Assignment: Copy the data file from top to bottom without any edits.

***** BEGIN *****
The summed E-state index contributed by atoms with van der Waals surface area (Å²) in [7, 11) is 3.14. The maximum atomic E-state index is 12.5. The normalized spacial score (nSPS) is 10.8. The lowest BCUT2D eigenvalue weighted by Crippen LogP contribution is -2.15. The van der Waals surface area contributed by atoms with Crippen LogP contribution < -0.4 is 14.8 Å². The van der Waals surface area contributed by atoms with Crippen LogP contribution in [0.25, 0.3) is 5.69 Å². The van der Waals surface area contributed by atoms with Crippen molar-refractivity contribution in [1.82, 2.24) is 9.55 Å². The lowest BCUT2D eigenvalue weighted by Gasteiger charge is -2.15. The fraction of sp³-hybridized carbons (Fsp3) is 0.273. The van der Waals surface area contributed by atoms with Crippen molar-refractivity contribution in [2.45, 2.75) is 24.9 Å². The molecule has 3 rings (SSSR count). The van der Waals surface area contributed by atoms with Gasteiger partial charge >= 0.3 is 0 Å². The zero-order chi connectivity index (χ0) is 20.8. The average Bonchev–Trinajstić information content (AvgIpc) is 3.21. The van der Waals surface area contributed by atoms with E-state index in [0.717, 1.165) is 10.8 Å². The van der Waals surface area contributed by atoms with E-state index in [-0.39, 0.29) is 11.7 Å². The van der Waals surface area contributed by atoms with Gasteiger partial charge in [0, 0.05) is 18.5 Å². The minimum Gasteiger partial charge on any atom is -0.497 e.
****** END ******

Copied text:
The summed E-state index contributed by atoms with van der Waals surface area (Å²) in [7, 11) is 3.14. The maximum atomic E-state index is 12.5. The normalized spacial score (nSPS) is 10.8. The lowest BCUT2D eigenvalue weighted by Crippen LogP contribution is -2.15. The van der Waals surface area contributed by atoms with Crippen LogP contribution < -0.4 is 14.8 Å². The van der Waals surface area contributed by atoms with Crippen LogP contribution in [0.25, 0.3) is 5.69 Å². The van der Waals surface area contributed by atoms with Crippen molar-refractivity contribution in [1.82, 2.24) is 9.55 Å². The lowest BCUT2D eigenvalue weighted by Gasteiger charge is -2.15. The fraction of sp³-hybridized carbons (Fsp3) is 0.273. The van der Waals surface area contributed by atoms with Crippen molar-refractivity contribution in [2.45, 2.75) is 24.9 Å². The molecule has 3 rings (SSSR count). The van der Waals surface area contributed by atoms with Gasteiger partial charge >= 0.3 is 0 Å². The zero-order chi connectivity index (χ0) is 20.8. The average Bonchev–Trinajstić information content (AvgIpc) is 3.21. The van der Waals surface area contributed by atoms with E-state index in [0.717, 1.165) is 10.8 Å². The van der Waals surface area contributed by atoms with E-state index in [-0.39, 0.29) is 11.7 Å². The van der Waals surface area contributed by atoms with Gasteiger partial charge in [0, 0.05) is 18.5 Å². The minimum Gasteiger partial charge on any atom is -0.497 e.